When my husband first brought this concept up, I burst into tears. “But my babies! I had my babies, here!” I blubbered with tears running down my cheeks. Actually, I had my two children in the hospital, down the street, but you understand. Our family was raised in this house. It’s filled with memories of them in a basinet, crib, bunk beds, to the big beds standing empty now in their rooms. Kids coming over. Christmases, birthday parties, swim friends hanging out. Senior prom pictures and all.

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My daughter using the tub to stand.

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My son in his bedroom.

We went looking and found some gorgeous new places to live. It’s kind of exciting, but overwhelming to think about leaving. Cleaning out the house is a project I’m not looking forward to, either. My dear friend Cindy left her giant home and downsized ahead of me. She said “Once you start purging, it grows on you.”

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My view writing on my laptop.

My son is fighting us tooth and nail. According to him, we’re never supposed to sell California real estate. The property is by all rights his and his sister’s — they’ve laid claim to it. Interesting, I never looked at it like that. I’m wondering if they can afford the AC, the pool man, the gardeners, all that stuff we’ll be hoping to get rid of in retirement. I never thought I’d want to sell, but maybe it’s time?

What are your thoughts about selling the family home and down-sizing? When is the right time?

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My back yard 27 years ago.

No one-size-fits-all approach works in parenting

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Me and my two kiddos.

In an article in The Boston Globe, different parenting styles are discussed, from helicopter parents to the new buzz about snowplows—plus those lawbreakers who crossed the line with cheating on college admissions. According to Rebecca Pacheco in “Forget the buzzwords about parenting styles, let’s just be present.” she makes good points about how important is to be there and be present in the moment, regardless of your “style.”

Every generation has a fresh take on parenting, its own personal stamp on how children should be raised. Lately, though, it seems we hear of a new style every few weeks. First there were attachment parents and helicopter parents, and now come the snowplow parents.

This last group is particularly infuriating because it means just what one might expect: to remove all obstacles in the path of a child. In other words, instead of preparing the child for the road ahead, the parent prepares the road itself. They plow it and pave it and block traffic. Sometimes, as in the case of the parents in the college admissions scandal, they even commit fraud.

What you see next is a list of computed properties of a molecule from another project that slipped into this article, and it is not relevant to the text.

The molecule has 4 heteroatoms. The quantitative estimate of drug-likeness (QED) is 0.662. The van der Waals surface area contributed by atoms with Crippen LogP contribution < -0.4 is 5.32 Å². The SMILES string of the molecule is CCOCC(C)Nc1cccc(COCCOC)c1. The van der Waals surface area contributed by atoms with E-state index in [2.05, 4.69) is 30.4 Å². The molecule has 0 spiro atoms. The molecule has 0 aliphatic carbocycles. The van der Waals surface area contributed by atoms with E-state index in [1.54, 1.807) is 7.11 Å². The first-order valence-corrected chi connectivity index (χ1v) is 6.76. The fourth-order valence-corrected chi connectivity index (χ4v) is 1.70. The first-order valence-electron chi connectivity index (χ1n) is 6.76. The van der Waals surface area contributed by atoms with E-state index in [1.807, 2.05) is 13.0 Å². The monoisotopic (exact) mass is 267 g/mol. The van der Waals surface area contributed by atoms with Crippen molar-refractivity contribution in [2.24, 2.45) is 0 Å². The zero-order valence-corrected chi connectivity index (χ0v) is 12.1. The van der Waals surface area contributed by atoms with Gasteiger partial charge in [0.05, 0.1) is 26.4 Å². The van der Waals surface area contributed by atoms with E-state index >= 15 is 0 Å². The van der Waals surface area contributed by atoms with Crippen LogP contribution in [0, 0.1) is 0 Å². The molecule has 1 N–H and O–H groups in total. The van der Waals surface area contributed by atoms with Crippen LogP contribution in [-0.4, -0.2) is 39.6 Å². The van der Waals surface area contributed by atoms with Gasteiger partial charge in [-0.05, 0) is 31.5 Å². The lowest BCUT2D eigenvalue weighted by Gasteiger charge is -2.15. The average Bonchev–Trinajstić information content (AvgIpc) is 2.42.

As far as parenting styles named for heavy machinery are concerned, it seems that snowplows deserve more ire than helicopter parents — characterized as those who hover too close — because snowplows do more than hover. They do the work, sometimes even the dirty work, for the child.

Of course there’s a big difference between over-parenting and engaging in criminal activity. Either way, I’m curious if there’s anything positive to glean from the revelation of how far some parents go to shelter their children from the travails of growing up. How did we get here, by the way? And what can parents of more modest means (and probably stronger ethics) do instead to better prepare their children to succeed in the world?

She goes on to say, let kids experience failure. Failure is good for our kids and especially when the stakes aren’t too high. For example, if they fail at a test in high school, it’s not as important as in college when classes cost a ton of money. Failure needs to be looked at as an opportunity to learn. If we swoop in each time to save the day, our children won’t learn the lessons they need to move onto the next phase of their lives. Their days “adulting” will be filled with anxiety and stress, because we robbed them of necessary experiences. Just saying, from my own experiences.

Here’s what the writer from the Globe said about it:

First, let’s remember: Failure is good. Not all the time, not as a way of being or way of life. But failure teaches kids resilience, creativity, and prioritization. Through failure, we learn what matters enough that we are willing to work relentlessly toward it no matter how many times we fail; or we learn to adapt and recognize new opportunities when something doesn’t work out.

Jessica Lahey, New York Times best-selling author of the book, “The Gift of Failure: How the Best Parents Learn to Let Go So Their Children Can Succeed” and a longtime educator, puts it this way: “Kids need to have a positive, adaptive response to failures in order to learn from them, so every time we swoop in and save kids from a consequence, that’s a learning opportunity lost.”

The best thing she said, in my opinion, was “Be present.”

When it comes to parenting, there is no one-size-fits-all approach. Each kid is different. The strengths and resources of parents vary greatly. And yet, one technique stands out for me, which can be summed up in two words: Be present.

Practically speaking, babies and toddlers do not exist anywhere other than the present moment. When they are hungry, hunger is all that exists. When they are in pain, pain is all-encompassing. Older children understand the concept of time, but their needs are only slightly less immediate. You can reason that you’ll go to the playground not today but tomorrow or request that no one wake you before 7 a.m. on Saturdays, but a child of any age still often needs a response in the moment.